Russian news agency TASS noted yesterday that the Eastern MD’s 35th Combined Arms Army will train several hundred soldiers to serve as scouts in addition to their usual duties.
This ADDU training will occur during the balance of July in 35th CAA motorized rifle sub-units (battalion and below). Between 800 and 1,000 troops will learn to serve literally as “non-TO&E reconnaissance men-observers.” In English and U.S. Army parlance, perhaps scouts is close.
In a 10-day course, trainees will learn the “rules” of conducting reconnaissance, how to choose terrain, and to establish an observation post. Experienced “reconnaissance men” will teach them to detect minute changes in the situation, hide listening devices, and recognize “telltale signs” of targets day or night. Separate lessons will be dedicated to aerial recon, observation on the move, and camouflage, concealment, and deception (CC&D) measures.
The new scouts will learn to employ night vision and other optical equipment including LPR-5 laser rangefinders.
The scout-trainees will broaden their military qualifications, and they could conduct reconnaissance in cases when TO&E “recon men” aren’t attached to their forces.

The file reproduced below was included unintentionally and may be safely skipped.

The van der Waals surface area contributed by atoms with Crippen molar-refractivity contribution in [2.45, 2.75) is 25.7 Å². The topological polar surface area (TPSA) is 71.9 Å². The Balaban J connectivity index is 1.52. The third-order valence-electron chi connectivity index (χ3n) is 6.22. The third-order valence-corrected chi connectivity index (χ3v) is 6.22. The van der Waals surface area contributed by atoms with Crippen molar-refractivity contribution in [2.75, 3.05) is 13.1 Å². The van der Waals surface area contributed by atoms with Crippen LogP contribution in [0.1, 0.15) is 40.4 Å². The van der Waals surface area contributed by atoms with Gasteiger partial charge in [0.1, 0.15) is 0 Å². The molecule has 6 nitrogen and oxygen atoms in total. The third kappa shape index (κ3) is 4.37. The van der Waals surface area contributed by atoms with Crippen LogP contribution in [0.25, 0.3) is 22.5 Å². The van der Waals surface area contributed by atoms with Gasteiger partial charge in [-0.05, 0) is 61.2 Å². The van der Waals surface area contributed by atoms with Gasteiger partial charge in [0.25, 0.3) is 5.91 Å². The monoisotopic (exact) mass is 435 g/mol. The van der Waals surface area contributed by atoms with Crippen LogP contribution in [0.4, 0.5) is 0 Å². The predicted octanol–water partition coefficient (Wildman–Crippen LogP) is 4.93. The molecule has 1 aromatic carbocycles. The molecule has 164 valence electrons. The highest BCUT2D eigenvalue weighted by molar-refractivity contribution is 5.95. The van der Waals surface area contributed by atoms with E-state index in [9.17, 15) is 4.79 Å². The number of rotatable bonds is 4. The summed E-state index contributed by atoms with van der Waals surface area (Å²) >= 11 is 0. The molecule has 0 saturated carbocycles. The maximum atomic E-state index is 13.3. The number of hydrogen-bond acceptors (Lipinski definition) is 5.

The Eastern MD spokesman said the scout training is the result of the growing role of reconnaissance in recent military conflicts.
In some respects, the Eastern MD is the Russian “poor man’s district.” It doesn’t sit opposite Moscow’s major concerns — NATO, militant Islam, and Central Asia. It faces China (the threat “which must not be named”).
At times, it seems the Eastern MD gets fewer real resources. The Kremlin has already fielded full-fledged independent reconnaissance brigades — the 96th in the Western MD’s 1st Tank Army, the 100th in the Southern MD’s 58th CAA, and the 127th in the BSF (Crimea). The Eastern MD doesn’t merit one apparently, and will have to get along with ADDU scouts at least for now.
Back in the day, Soviet divisions had a dedicated reconnaissance battalion, while armies had Spetsnaz battalions or companies.
It’s likely the requirement for more recon is another lesson the Russian military is taking from its intervention in Syria.